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looking for a better bass response

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  • looking for a better bass response

    hello this is my first post in the forum.. i'm looking for advice on improving the sound of my system.. I host a karaoke and dj show at a local bar.. I'm running 4 nx55p's and 1 psa1s for my sub.. the bass response is good but it doesn't really fill the room the way i'd like it.. I don't really want to add another psa1s as they are quite expensive.. would 2 ls720p provide a better bass response than the 1 psa1s? or if someone has any other suggestions on how I can fill my room with bass.. thanks Jeff..

  • #2
    Why would you use a PSA1 for a sub? It may be a nice speaker bu it's a full range cabinet and only voiced down to 75hz (+/-3db). The 720P is a dedicated subwoofer that is designed specifically to do what you are looking for. Two of them should make a huge difference.

    Two things you need to know to implement this correctly. First, make sure that you use the LF ROLLOFF switch on the back of the NX55Ps at 100hz and set up the 720Ps to low-pass at a similar frequency and adjust the level to taste. Use the boost sparingly. Second, if you're going to get all bassy with your source material you may be fine when you DJ, but when start turning on mics for karaoke you may find yourself in a muddy mess of bass feedback, especially with singers who don't have good mic technique and/or are afraid of the mic. Use the high-pass button on the mic channel on the mixer if you've got them. You can roll of the bass on that channel, but you run the risk of making making a poorly used mic sound even more like a telephone. At that point you're probably better off rolling down your subs for your karaoke shows.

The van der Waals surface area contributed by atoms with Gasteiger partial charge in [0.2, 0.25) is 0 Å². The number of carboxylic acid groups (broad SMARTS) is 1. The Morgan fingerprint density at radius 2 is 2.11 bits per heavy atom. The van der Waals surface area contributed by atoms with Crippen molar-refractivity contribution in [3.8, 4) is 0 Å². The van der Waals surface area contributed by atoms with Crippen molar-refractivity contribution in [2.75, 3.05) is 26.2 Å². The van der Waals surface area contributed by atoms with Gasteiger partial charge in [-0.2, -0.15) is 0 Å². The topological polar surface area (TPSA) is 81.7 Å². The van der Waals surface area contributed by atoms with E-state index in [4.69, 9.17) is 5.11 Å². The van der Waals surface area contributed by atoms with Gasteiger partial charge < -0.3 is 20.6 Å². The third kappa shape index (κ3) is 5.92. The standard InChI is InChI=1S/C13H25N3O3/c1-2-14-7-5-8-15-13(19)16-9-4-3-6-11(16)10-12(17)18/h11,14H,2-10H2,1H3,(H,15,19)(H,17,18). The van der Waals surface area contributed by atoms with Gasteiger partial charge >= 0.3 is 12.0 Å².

Disclaimer: Please note that I have not used the Yorkville equipment mentioned and can't speak to the sound quality or expectations, but the above advice is PA 101 stuff combined with the spec sheets for each product.
    One more time kids; equalizers are not cross overs, vocal mics are not cymbal mics and pan knobs are not three position switches. As you were.


    • #3
      Thanks, trevcda - good advice.

      Another tip is that placement in the room is crucial. In a small room, the wavelength of the bass might be longer than the size of the room itself. This results in cancellations that diminish the bass.

      One trick to give the "feel" of more bass is to set the speaker in a corner and pointing outward. Signals coming off the back of the cabinet will reflect off the wall and reinforce the wave coming from the front of the speaker. This can sound a bit muddier than the more elegant solution like trevcda has posted, but it can be an effective "quick fix."
      The first 3 books in "The Musician's Guide to Home Recording" series are available from Hal Leonard and Listen to my music on, and visit Thanks!